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From: Joel de Guzman (joel_at_[hidden])
Date: 2006-10-17 22:14:59

Ullrich Koethe wrote:
> Joel de Guzman wrote:
>> Lubomir Bourdev wrote:
>>> This is why in GIL we allow the type of the result to be specified
>>> explicitly upon invoking the operation. Promotion traits can at best be
>>> useful for a reasonable default, but even then we feel that they belong
>>> in boost::type_traits and not in an image library, as the problem
>>> generalizes beyond images.
>> I agree. I am not quite fond of monolithic libraries that do everything.
>> Promotion traits and clamping, for example, can also be useful for, say,
>> signal processing of audio, among other things.
> True. But on the other hand, one has to control the number of external
> dependencies -- if a potential user must install 5 or 10 other libraries
> first, he might quickly loose interest.
> In image processing, one wants at least libjpeg, libtiff, libpng (which in
> turn requires zlib), perhaps a fourier transform library, possibly boost,
> a linear algebra library (for warping and curve fitting), a GUI library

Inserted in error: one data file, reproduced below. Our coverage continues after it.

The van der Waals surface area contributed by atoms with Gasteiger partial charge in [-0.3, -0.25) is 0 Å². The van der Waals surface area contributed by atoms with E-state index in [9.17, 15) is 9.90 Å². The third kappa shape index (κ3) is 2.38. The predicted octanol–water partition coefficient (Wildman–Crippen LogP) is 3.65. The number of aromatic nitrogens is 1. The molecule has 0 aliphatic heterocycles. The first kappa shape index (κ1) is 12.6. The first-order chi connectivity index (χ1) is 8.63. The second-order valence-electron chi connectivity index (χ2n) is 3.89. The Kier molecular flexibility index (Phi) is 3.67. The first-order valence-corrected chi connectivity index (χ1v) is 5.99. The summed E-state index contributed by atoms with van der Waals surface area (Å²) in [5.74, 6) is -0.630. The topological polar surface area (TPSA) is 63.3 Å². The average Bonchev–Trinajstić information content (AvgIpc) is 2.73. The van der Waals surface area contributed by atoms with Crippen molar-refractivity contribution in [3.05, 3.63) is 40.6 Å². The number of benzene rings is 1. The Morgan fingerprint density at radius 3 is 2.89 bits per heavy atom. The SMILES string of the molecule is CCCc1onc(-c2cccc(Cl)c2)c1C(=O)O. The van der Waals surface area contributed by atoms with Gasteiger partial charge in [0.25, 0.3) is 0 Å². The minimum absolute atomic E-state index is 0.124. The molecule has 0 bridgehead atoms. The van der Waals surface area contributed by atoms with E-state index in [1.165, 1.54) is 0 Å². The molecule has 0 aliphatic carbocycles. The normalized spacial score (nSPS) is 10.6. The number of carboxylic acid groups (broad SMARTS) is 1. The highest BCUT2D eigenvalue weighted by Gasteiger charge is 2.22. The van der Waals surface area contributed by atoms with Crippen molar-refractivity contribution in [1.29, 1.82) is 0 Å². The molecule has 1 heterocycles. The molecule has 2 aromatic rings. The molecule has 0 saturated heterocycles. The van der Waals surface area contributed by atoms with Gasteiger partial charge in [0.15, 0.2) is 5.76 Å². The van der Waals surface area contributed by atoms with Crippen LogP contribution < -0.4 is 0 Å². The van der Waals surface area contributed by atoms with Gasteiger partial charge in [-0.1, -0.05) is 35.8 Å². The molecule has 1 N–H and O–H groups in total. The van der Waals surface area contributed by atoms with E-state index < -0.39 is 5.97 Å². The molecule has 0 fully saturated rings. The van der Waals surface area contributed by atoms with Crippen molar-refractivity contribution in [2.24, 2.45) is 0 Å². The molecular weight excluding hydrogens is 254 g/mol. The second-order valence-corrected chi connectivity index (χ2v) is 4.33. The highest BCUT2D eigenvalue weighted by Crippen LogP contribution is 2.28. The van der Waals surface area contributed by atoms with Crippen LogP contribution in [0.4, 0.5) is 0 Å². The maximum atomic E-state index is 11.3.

> (which often already comes with incompatible image import/export
> functionality) and so on -- there is certainly a trade-off between
> internal and external solutions. Of course, there are platforms where
> installation is easy, but you want to be general.

Isn't this a problem of packaging instead of monolithic vs. modular
libraries? IMO, the level of granularity of a library reflects its
design. A well factored library, as a result of extensive refactoring,
over time, results in small highly orthogonal, loosely coupled sub-
libraries. A monolithic library, on the other hand, tend to devolve
into chaos over time. Don't get me wrong. I am not referring to
VIGRA; I am not familiar with it and its design. I am just talking
in general terms. And, referring back to GIL, I see that it hits the
exact sweet spot in terms of modularity.


Joel de Guzman

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